The Future of Portfolio Returns and Wall Street Traders

This post explores the benefits of machine learning platforms on the trading business of Goldman Sachs and the long-term effects of these platforms on human capital management and the ability of firms to retain their competitive advantage in the financial services industry.

Technology has and continues to provide financial services firms, including Goldman Sachs, a significant edge in the marketplace. Some experts believe that the capital markets industry stands to gain the most from the applications of AI: both supervised and unsupervised machine learning.1 Firms generate massive amounts of data and “how that data gets harnessed, analyzed, and used across the value chain will increasingly not be up to humans but rather machines.”2

Machine learning will be an invaluable tool in tackling process improvement across Goldman’s trading business. Currently, traders utilize various trading applications to manually execute a number of critical tasks, including: processing trades, assessing and calculating risk metrics, and modeling optimal portfolios. The immense capability of machine learning to analyze millions of data points simultaneously and at high speeds and apply these learnings in real time will have significant implications for Goldman and its clients. Some of these benefits include higher returns, cost savings, and increased capacity for trading professionals. 1,2 The various applications of machine learning across trading are detailed below.
Machine learning will predict the level of systematic and idiosyncratic risk at a much faster pace than humans. Additionally, these tools will be able to quickly react to and optimize portfolios for various market events.3,4 According to experts, “deeper” machine learning applications will be able to utilize historical data sets to predict, with the highest degree of accuracy, the range of outcomes for any given market security. Machine learning will also be able to aggregate data from informal sources such as social media and blogs to gain “a previously unattainable level of insight into a stock’s trading ability.” These insights will then be utilized to model out highly sophisticated “what-if” scenarios to construct the most optimal portfolio for any given set of constraints.4

Machine learning will also harness the power of speech recognition. Experts conclude that, “in the future, speech recognition may be able to tell the intent, sentiment or even urgency of speech, not just the words themselves.”4 This “intent” will be utilized to execute trades “in a fraction of the time it takes to do an electronic transaction.”4

Over the past several years, Goldman has been intensely building and internal AI Team to improve performance and cut costs.2 But in the absence of these sophisticated machine learning tools, trading professionals will continue to utilize an in-house application called Securities DataBase or “SecDB” in the short- and medium-term. Known as Goldman’s “secret sauce,” SecDB is used to (i) track securities and their historical performance under various scenarios; (ii) model performance of these securities under future scenarios; and (iii) determine aggregate risk these securities introduce to various portfolios.5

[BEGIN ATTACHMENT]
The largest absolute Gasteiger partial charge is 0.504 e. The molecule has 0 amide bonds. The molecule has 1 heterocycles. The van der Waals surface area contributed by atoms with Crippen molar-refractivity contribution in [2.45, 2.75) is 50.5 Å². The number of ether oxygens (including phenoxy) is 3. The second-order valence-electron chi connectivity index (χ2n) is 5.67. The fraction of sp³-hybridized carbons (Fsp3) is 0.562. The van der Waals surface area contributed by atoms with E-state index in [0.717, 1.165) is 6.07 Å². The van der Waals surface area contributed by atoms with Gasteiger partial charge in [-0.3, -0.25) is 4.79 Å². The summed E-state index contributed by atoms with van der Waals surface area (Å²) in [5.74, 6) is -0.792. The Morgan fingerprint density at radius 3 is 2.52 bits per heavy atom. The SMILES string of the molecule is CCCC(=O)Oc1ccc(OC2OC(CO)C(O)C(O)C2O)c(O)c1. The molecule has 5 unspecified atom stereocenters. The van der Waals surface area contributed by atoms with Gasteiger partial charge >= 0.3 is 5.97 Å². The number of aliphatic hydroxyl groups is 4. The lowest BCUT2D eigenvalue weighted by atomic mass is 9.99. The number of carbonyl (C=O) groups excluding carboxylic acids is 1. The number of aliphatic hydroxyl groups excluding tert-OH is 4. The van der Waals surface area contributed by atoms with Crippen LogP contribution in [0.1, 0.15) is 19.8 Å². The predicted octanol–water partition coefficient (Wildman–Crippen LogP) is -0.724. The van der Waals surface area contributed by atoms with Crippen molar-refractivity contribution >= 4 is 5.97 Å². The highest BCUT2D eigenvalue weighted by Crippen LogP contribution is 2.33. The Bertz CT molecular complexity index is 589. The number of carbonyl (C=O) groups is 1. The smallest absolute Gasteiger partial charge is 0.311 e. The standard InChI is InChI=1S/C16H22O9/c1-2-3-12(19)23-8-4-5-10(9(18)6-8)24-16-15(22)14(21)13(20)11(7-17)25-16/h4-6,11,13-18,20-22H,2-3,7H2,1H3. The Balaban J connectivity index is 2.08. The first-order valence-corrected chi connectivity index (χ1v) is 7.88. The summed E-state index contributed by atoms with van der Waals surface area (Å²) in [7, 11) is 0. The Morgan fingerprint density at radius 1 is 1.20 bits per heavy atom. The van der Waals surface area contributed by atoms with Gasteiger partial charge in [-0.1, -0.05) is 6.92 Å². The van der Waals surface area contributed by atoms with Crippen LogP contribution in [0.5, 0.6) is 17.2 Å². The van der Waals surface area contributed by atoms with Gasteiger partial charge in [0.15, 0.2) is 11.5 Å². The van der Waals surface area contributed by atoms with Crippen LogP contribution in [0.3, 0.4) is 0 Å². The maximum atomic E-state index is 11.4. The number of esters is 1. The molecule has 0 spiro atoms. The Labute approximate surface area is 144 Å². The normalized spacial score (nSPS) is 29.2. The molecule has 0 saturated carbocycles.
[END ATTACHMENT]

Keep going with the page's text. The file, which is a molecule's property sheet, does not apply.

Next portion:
While SecDB is a powerful tool in computing and analyzing data, the speed at which inputs to the system are provided and the speed at which outputs of the system are analyzed and applied are constrained by human capacity and are subject to a high-degree of human error.5,6 In a fast-paced capital markets environment where pricing inefficiencies exist for very short periods of time, speed is critical in gaining opportunities to generate alpha or outsized returns. Though Goldman’s quant team is continuously focused on improving SecDB, introducing new variables or new sources of information is a highly iterative process and undergoes significant testing to ensure outputs are accurate and useable.

Technology remains a key competitive advantage for financial services firms and a “rat race” has commenced as notable competitors are also focused on rapidly recruiting experts to develop a viable proof of concept. Speed to market will be key in determining “winners and losers,” as banks with well built and implemented machine learning applications will be in a position to win over a large number of clients, while laggards may struggle to survive. AI has seen a burgeoning in FinTech with start-up companies developing a gamut of solutions across financial services. Goldman would be well served in outright acquiring IP or structuring exclusive licensing agreements with start-ups to potentially box out competitors.

Goldman must evaluate the consequences of utilizing legacy systems to build its machine learning platform. It must ensure that inherent biases across SecDB are identified, as machine learning “algorithms are not natively intelligent,”7 and learn from data that is being inputted. Additionally, the Firm must also think through the extent to which a trader’s “gut feeling” or “intuition” relative to the movement of certain securities impacts performance and how an environment of evolving regulation must be accounted for in the development of these tools.

As we continue to follow this evolution of machine learning, what role will humans play in a scenario of complete trading automation? If proven machine learning solutions become available to the masses, what role will banks play? Will the banking industry experience consolidation in the long-term as firms lose their competitive advantages?

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1Butcher Dan, “Goldman Sachs has created an elite tech team to tackle AI, big projects,” efinancialcareers, November 16, 2017,, accessed November 2018.

2Dickinson Claire, “AI the ‘big winner’ as banks and fund managers dig deep on tech,” Financial News London, August 16, 2017,, accessed November 2018.

3Bharadwaj Raghav, “Artificial Intelligence at Investment Banks – 5 Current Applications, techemergence, November 7, 2018,, accessed November 2018.

4Coles Terri, “How Trading Systems will Shake up Wall Street,” IT Pro Today, January 12, 2018,, accessed November 2018.

5Baer Justin, “Understanding SecDB: Goldman Sach’s Most Valued Trading Weapon,” The Wall Street Journal, September 7, 2016,, accessed November 2018.

6Baer Justin, “Goldman Sachs Has Started Giving Away Its Most Valuable Software,” The Wall Street Journal, September 7, 2016,, accessed November 2018.